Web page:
Yes there is world press that says it's been done, but not on a home printer. The problem with home printed guns... well, let's start with a picture - save me a thousand words.
See all that fiery stuff, well that doesn't play nice with plastic.
You then have physics. Newtons third law for a start, but more importantly the physics of explosions. The pressure build up in a bullet casing is huge and it has to come out somewhere - normally a rather thick metal barrel (ok, some ceramic and plastic barrels are out there, but the point remains) directing the explosive gasses in one direction to accelerate the bullet. In the case of a revolver (as the picture above) the gasses fly out the sides as well so less energy is used to accelerate the bullet.
With plastic you extrude from a nozzle that's only really good at temperatures under 50 degrees centigrade, the pressure in a printed gun barrel would rip it apart. The only "direction" the bullet would get would be the 1 or 2 millimeters of brass that holds the bullet in the cartridge. So, basically, you have a mini explosion in a plastic pipe bomb happening just in front of your hand, and while a bullet may move forward slightly, you will probably be worse off with all the molten plastic, gas and gun powder residue flying back at you.
The only real option is a tiny .22 caliber bullet - you'd probably do more damage with an air pistol.
Note however, I didn't say that I hadn't printed a gun yet. Roll out the rubber band gun. Cue the "A-Team" music.
I've seen a few online and in toy stores but I wanted to have another project to extend my design and build skills, so I thought about this carefully.
- The easiest option would be a single shot, but I wanted a multiple shot semi automatic option - you can't keep stopping to reload during a zombie apocalypse.
- It needed to be quick to load - when you do get a few seconds to yourself, every second counts.
- It needed to be light, yet strong - carry more-a-bility.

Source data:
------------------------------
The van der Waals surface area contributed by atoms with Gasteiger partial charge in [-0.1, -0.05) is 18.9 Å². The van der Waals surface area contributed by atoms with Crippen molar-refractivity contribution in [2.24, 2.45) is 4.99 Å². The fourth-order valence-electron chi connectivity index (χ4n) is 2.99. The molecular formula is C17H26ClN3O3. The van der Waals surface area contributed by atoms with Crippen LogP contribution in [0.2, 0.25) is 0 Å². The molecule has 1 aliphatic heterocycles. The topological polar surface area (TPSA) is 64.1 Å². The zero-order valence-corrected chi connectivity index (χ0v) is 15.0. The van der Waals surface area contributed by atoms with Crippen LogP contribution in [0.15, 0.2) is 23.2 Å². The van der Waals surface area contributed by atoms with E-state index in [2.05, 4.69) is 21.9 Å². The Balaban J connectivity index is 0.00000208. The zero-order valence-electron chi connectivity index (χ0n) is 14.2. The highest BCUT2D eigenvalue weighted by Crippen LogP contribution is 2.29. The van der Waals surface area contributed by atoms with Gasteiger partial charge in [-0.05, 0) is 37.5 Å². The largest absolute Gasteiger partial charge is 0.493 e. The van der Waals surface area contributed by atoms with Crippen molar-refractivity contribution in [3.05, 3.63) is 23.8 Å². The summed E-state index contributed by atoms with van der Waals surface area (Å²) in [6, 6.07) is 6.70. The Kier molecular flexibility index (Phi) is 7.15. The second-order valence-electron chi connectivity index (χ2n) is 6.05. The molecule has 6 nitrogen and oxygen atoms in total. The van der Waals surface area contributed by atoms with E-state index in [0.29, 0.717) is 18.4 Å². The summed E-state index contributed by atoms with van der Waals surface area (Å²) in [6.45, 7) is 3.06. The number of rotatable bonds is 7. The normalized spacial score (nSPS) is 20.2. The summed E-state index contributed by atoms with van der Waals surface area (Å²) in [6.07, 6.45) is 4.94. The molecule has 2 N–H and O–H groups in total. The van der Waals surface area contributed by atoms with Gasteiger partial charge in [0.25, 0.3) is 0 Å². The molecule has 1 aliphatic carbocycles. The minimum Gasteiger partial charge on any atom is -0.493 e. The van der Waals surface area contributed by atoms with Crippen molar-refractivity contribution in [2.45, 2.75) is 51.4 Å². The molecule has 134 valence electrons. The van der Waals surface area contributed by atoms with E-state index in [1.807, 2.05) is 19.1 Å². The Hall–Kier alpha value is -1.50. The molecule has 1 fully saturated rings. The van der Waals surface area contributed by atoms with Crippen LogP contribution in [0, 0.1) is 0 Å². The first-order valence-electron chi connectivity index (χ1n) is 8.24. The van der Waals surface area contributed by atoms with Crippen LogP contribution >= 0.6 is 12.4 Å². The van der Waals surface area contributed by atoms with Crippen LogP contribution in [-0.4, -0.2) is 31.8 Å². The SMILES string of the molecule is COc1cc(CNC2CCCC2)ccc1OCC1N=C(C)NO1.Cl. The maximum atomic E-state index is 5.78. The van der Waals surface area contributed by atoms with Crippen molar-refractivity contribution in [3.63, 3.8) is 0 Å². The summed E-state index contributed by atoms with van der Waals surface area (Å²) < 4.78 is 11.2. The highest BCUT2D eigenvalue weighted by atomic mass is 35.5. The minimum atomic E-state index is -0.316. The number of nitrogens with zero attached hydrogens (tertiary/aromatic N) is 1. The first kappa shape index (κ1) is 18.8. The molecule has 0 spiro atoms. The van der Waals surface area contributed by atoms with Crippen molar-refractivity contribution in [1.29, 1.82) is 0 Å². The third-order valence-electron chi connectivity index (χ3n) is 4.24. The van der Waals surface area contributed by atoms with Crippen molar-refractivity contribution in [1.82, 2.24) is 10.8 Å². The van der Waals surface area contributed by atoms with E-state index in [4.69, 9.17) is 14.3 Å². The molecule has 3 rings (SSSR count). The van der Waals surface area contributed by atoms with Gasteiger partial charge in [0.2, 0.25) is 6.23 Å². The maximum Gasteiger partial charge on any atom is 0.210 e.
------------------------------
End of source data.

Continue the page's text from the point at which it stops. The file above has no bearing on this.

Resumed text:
- It needed to be reliable - no accidental pre-release, every shot needs to count and beside, automatic weapons are illegal in the UK - even during a zombie apocalypse.
- It needed to not require any 'extra' parts eg, screws, pins etc.
- Ideally, this would print in one go - all the parts together, and between 3 and 5 hours.
- I gave myself 24 hours to complete the design and get to the first usable item.
The DesignLooking at other guns on the web the basic operation was simple. a bit of a frame, a barrel type thing and some workings.
Lets start with the workings. Another, longer term, project I'm working on is a 3D printed clock so the release wheel and trigger control seemed to be like the pendulum escapement action on the seconds hands of a clock. Since I wanted a six-shooter, six spokes, and the appropriate escapement seemed to work. What size though, well, I thought about the forces and went for a pretty thick spindle, then doubled that for the inner dimension of the wheel, then added a little bit more than the rubber band thickness I had to hand for the total size. Rounding off the edges for a smooth release and the wheel was done, the related escapement was pretty easy based on my clock for the trigger and we were nearly there.
The problem with a clock though is that the travel is 50:50 per tick. This means that when the pendulum reaches one side it allows the wheel to turn but by the same amount as when it reaches the other. I needed my mechanism to release more to allow the band to fire. I tried a couple of things but basically with the trigger where it was and the directions of spin, I needed a slightly more complicated cantilever mechanism to do this. I therefore went for a simpler design that allowed for a nice easy loading action, but didn't fire the band until you released the trigger - no real biggy. A simple rig later and I had the basic design and sizes done.